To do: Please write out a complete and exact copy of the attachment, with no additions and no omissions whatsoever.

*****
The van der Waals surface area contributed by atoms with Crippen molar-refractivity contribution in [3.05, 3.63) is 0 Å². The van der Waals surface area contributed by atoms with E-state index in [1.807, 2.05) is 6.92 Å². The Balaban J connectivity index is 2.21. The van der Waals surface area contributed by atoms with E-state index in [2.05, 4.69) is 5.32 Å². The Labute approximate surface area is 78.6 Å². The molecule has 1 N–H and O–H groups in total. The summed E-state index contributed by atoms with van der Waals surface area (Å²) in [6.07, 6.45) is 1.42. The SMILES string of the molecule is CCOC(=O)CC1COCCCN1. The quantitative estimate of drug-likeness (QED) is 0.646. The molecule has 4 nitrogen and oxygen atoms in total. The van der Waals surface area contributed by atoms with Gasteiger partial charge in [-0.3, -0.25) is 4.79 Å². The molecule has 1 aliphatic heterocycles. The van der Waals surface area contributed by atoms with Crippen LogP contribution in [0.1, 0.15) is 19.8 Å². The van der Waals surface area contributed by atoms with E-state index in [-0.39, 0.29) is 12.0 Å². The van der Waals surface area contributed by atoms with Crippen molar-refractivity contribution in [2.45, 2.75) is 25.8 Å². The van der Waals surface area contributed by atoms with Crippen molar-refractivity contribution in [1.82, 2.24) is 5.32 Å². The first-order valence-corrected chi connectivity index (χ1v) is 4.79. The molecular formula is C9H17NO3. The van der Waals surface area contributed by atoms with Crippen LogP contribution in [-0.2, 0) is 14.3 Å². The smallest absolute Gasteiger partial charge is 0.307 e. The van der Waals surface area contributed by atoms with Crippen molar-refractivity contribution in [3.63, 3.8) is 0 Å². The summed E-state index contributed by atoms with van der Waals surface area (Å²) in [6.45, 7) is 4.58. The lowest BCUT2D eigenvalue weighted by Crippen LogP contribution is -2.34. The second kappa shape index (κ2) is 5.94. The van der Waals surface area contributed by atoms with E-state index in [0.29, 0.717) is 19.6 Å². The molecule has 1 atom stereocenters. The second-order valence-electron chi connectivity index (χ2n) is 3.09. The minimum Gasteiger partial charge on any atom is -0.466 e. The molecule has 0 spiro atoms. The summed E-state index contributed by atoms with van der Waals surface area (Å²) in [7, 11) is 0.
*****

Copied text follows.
The van der Waals surface area contributed by atoms with Crippen molar-refractivity contribution in [3.05, 3.63) is 0 Å². The van der Waals surface area contributed by atoms with E-state index in [1.807, 2.05) is 6.92 Å². The Balaban J connectivity index is 2.21. The van der Waals surface area contributed by atoms with E-state index in [2.05, 4.69) is 5.32 Å². The Labute approximate surface area is 78.6 Å². The molecule has 1 N–H and O–H groups in total. The summed E-state index contributed by atoms with van der Waals surface area (Å²) in [6.07, 6.45) is 1.42. The SMILES string of the molecule is CCOC(=O)CC1COCCCN1. The quantitative estimate of drug-likeness (QED) is 0.646. The molecule has 4 nitrogen and oxygen atoms in total. The van der Waals surface area contributed by atoms with Gasteiger partial charge in [-0.3, -0.25) is 4.79 Å². The molecule has 1 aliphatic heterocycles. The van der Waals surface area contributed by atoms with Crippen LogP contribution in [0.1, 0.15) is 19.8 Å². The van der Waals surface area contributed by atoms with E-state index in [-0.39, 0.29) is 12.0 Å². The van der Waals surface area contributed by atoms with Crippen molar-refractivity contribution in [2.45, 2.75) is 25.8 Å². The van der Waals surface area contributed by atoms with Crippen molar-refractivity contribution in [1.82, 2.24) is 5.32 Å². The first-order valence-corrected chi connectivity index (χ1v) is 4.79. The molecular formula is C9H17NO3. The van der Waals surface area contributed by atoms with Crippen LogP contribution in [-0.2, 0) is 14.3 Å². The smallest absolute Gasteiger partial charge is 0.307 e. The van der Waals surface area contributed by atoms with Crippen molar-refractivity contribution in [3.63, 3.8) is 0 Å². The summed E-state index contributed by atoms with van der Waals surface area (Å²) in [6.45, 7) is 4.58. The lowest BCUT2D eigenvalue weighted by Crippen LogP contribution is -2.34. The second kappa shape index (κ2) is 5.94. The van der Waals surface area contributed by atoms with E-state index in [0.29, 0.717) is 19.6 Å². The molecule has 1 atom stereocenters. The second-order valence-electron chi connectivity index (χ2n) is 3.09. The minimum Gasteiger partial charge on any atom is -0.466 e. The molecule has 0 spiro atoms. The summed E-state index contributed by atoms with van der Waals surface area (Å²) in [7, 11) is 0.